Towards an Asian Humanism

Old and New at the 2016 Asian Humanism Conference in Taipei, Taiwan

Attendees at the 2016 Asian Humanism Conference held at National Taiwan University in Taipei, Taiwan

This August 6th and 7th Humanists from across Asia came together in Taipei, Taiwan, at the nation’s most prestigious university, National Taiwan University, to discuss Humanism and Humanistic values at the 2016 Asian Humanism Conference. The events theme was Old and New: Timeless Solutions to Modern Challenges, a theme meant to highlight both the richness of Humanist thought in Asia’s past and to highlight the vibrancy of Humanist activism in Asia presently.

Nearly 50 people attended the conference, with roughly equal numbers of attendees from within Taiwan and traveling from abroad. Six IHEU or IHEYO members or volunteers, from five different countries were able to join us at the event, including members from Pakistan, Nepal, Singapore, Taiwan, and the Philippines. In all, people from 14 countries were in attendance or helped during the organization process.

Danielle Hill of HAPI speaks to conference attendees

The conference is of special importance to the Humanist movement, as it is the first time the conference has been held in an East Asian country. East Asia, typically defined as the countries of Taiwan, China, Japan, North Korea, South Korea, and Mongolia, is one of the most populous on Earth, as well as one of the least religious. Yet, it still a region affected by dogma and in some places lacking in the freedoms Humanist fight for. By holding the conference in Taiwan, IHEYO is helping to give a platform to and raise the voices of local Humanists and Humanist organizations so that they may better work toward advancing the cause of Humanism and fight for human rights in the region.

The speakers at this year’s event came from a wide variety of countries and backgrounds. IHEYO members spoke on their countries’ history and humanist movements, as well as feminism and the power of narrative. Other speakers shared their thoughts and research on what humanism was, what it should work toward, and where it was going. In a deeply personal discussion, several people who had left dogmatic religions shared their experience with attendees. For some, it was their first time interacting with and hearing from ex-believers.

Humanist Society Singapore President Tattsi Tan Speaks with attendees between presentations.

There were several big successes to come out of the conference. The first being an idea that seemed to coalesce from the themes and topics of the speakers and panels during the event. That was a need to help raise the voices of prominent Asian Humanists, past and present, and to start developing a Humanist tradition rooted firmly in Eastern thought and traditions, not to replace Western Humanism, but to add to and support it. If the event had an unofficial theme, it would no doubt be something along the lines of “Toward an Asian Humanism.” It is these kinds of ideas, that help give a group motivation and vision as they move forward.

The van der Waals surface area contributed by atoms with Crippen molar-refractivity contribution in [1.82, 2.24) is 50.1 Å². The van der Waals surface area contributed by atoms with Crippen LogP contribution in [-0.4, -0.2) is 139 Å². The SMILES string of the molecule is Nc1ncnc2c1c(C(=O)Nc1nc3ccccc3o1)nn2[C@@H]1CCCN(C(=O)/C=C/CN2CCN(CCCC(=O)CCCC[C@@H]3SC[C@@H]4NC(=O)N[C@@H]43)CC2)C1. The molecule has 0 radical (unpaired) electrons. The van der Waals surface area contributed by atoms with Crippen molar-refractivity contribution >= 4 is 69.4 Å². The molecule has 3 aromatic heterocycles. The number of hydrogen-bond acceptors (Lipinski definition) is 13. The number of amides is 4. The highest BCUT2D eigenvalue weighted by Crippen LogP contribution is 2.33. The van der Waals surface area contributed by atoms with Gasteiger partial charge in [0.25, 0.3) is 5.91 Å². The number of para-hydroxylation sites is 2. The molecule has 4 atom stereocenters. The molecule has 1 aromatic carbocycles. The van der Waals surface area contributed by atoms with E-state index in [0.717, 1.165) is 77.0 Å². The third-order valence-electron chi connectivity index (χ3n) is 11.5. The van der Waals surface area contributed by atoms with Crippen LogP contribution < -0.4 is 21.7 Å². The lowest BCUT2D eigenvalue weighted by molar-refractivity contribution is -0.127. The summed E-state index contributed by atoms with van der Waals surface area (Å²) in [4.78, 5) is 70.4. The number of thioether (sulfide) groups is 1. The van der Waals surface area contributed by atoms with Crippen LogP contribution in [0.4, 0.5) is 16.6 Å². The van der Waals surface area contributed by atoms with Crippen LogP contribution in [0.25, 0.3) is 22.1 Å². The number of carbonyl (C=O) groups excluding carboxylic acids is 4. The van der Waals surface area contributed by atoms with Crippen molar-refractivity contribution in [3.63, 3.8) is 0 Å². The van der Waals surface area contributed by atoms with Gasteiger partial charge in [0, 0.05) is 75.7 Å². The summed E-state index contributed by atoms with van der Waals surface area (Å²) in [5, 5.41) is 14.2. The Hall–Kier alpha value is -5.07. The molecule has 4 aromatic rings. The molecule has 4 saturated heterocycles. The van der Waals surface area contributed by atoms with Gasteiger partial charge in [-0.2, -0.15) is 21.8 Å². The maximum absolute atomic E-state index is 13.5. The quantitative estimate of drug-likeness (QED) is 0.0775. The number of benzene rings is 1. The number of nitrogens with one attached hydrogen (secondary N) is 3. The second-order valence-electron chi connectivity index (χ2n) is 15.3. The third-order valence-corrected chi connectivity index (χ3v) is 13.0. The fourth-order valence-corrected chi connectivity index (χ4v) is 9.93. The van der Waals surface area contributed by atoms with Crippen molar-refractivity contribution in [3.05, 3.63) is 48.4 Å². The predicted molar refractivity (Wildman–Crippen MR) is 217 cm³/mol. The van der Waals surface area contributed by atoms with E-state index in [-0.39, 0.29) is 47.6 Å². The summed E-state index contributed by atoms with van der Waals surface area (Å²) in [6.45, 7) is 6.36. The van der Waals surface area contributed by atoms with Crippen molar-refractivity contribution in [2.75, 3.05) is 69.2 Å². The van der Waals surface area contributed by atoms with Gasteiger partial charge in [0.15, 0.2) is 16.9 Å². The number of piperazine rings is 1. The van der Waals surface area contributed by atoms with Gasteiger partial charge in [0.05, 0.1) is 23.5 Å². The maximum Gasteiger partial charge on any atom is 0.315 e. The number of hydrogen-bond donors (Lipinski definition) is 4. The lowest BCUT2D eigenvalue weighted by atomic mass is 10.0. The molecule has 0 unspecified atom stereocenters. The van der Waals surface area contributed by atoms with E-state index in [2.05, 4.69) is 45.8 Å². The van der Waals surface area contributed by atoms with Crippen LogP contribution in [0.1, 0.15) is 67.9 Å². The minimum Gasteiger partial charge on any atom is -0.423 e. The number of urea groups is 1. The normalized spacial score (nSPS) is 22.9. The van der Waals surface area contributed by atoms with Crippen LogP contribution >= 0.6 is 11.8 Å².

Another big success was well in line with one of the aims of IHEYO, that is to build organizational capacity. Not only will IHEYO members in attendance take back their experience to their countries, which will certainly help them carry out their own events, but also the conference organizing committee, made up of mostly Taiwanese volunteers, has gained an immense amount of skill and experience in event organization. They were able to organize and manage the conference successfully as well as secure a government grant for the event. Furthermore, they helped to arrange an electronic Visa for members who would have to travel to Saudi Arabia, a dangerous place for any Humanist, to receive their Visa otherwise. It is the plan of the Taiwanese Humanists to form an organization, and we may soon be able to include an organization from Taiwan amongst our members.

Of course we must thank our sponsors for the conference, the International Humanist and Ethical Youth Organization as well as the International Humanist and Ethical Union, their support made the event a reality. Furthermore, to our local host the Ming Jing Education Association and our supporting organization the Ministry of Foreign Affairs, Department of NGO International Affairs, another hearty thank you for their aid and welcoming us to their country.